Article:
With signs of the shale boom slowing, the need to make informed decisions on asset development becomes increasingly critical in a competitive landscape. Yet the data for informed decision making is often spotty, particularly with regards to one of the industry’s greatest hurdles: maximizing stimulated reservoir volume with minimal investment. For many, the problems that underpin this hurdle are clear: improper well spacing, frac hits/stress shadowing, unsuitable connectivity between benches, and interwell interference/communication all well-established contributors to poor productivity and a non-ideal stimulated reservoir volume (SRV), a definitive strategy for the "best" way to develop different plays has not proven as obvious.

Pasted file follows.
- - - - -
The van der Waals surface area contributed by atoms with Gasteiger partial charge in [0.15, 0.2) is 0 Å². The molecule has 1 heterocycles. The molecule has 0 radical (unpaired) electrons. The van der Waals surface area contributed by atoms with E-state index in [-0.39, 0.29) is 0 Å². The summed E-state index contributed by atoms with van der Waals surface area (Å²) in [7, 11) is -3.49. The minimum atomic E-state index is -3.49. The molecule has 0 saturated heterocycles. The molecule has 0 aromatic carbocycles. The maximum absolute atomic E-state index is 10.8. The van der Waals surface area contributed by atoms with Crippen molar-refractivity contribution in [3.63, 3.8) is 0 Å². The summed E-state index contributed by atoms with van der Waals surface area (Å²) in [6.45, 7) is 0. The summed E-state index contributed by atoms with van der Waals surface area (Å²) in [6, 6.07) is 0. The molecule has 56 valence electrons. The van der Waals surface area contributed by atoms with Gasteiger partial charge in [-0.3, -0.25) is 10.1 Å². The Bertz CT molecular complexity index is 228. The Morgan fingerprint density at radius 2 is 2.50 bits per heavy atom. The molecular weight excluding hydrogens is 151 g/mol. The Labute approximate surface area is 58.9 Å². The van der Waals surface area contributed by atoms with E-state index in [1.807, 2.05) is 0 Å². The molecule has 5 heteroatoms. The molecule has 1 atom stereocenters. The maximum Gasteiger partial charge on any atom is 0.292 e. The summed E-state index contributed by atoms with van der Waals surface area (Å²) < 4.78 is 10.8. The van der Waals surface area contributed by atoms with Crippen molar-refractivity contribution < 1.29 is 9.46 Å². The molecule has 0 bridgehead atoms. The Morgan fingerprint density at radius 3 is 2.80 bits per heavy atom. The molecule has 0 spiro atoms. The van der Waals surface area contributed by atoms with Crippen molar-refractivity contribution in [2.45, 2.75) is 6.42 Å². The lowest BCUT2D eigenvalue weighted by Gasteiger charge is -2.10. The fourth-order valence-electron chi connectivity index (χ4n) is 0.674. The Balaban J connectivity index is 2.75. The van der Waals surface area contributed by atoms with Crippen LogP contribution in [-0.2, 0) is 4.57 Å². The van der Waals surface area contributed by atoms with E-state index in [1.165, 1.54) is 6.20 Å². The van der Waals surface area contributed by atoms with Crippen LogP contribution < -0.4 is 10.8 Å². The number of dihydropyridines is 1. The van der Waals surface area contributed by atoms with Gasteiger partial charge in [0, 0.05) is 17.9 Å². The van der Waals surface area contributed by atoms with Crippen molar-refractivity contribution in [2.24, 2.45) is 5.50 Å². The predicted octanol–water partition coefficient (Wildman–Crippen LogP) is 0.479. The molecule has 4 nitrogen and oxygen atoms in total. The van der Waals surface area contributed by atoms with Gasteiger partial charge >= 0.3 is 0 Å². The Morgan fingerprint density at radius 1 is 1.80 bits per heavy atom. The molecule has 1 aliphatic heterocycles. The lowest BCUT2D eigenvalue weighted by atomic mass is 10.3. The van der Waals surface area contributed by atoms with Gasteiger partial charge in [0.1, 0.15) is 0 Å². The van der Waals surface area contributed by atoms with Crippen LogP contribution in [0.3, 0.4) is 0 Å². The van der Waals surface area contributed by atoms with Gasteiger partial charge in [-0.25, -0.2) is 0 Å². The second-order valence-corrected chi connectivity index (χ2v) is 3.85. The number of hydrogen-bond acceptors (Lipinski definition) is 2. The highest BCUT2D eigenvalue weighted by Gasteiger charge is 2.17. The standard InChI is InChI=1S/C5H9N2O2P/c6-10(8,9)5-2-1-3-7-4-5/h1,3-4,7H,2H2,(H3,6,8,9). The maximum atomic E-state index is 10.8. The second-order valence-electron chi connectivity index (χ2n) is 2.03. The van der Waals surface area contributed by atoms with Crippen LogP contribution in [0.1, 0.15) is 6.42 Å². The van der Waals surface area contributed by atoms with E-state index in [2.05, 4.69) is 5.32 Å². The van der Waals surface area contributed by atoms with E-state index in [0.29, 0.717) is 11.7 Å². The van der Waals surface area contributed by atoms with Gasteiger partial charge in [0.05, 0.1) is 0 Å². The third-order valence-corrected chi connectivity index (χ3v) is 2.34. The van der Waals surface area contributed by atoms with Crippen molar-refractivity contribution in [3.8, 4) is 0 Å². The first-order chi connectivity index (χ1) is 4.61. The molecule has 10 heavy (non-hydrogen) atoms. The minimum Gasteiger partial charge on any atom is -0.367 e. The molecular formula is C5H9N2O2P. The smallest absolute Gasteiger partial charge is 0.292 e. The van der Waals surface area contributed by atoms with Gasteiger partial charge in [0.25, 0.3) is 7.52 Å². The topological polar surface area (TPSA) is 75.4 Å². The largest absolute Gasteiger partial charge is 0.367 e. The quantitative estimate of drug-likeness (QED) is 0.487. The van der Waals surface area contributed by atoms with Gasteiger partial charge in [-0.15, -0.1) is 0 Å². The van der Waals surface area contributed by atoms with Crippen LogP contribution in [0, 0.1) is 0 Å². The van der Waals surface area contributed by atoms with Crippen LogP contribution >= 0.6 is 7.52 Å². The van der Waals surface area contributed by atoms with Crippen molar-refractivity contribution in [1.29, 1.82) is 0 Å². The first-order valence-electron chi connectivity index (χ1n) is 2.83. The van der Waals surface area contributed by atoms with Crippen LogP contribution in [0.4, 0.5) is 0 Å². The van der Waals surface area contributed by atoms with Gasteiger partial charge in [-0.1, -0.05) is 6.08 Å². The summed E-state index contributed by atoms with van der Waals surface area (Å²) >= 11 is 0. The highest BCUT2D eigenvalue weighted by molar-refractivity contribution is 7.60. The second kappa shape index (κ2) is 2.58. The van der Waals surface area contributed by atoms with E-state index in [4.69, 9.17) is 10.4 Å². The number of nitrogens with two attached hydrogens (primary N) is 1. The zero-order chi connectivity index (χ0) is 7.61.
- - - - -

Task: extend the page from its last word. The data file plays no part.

One area that has seen sustained interest is the SCOOP/STACK play of the Anadarko basin. Since 2012, this geological region has proven one of the lowest-cost, highest margin plays in the U.S. With multiple stacked reservoirs, the effective stratigraphic trap of the area creates a continuous petroleum system with multiple development opportunities. In this study, non-radioactive liquid chemical tracers were pumped alongside stimulation treatments for dozens of wells placed in the Woodford, Meramec, and Osage layers. These tracers served to uniquely "tag" downhole oil and water phases, allowing the operator to quantitatively track the production of oil and water as well as their point of origin. On an individual level, these liquid tracers served as an effective production log, measuring changes in behavior over time. On a field level, however, the application of liquid tracers made it possible to evaluate bench-to-bench communication and the effect different completion designs had on interwell communication/interference. Multiple variables were considered, including the effect of geological features, frac order, well spacing, and parent pump-in protection to achieve an optimal completion strategy. This work shares many of the high-level lessons learned, providing a beneficial ROI by rapid fine-tuning of well spacing based on ongoing tracer communication over time.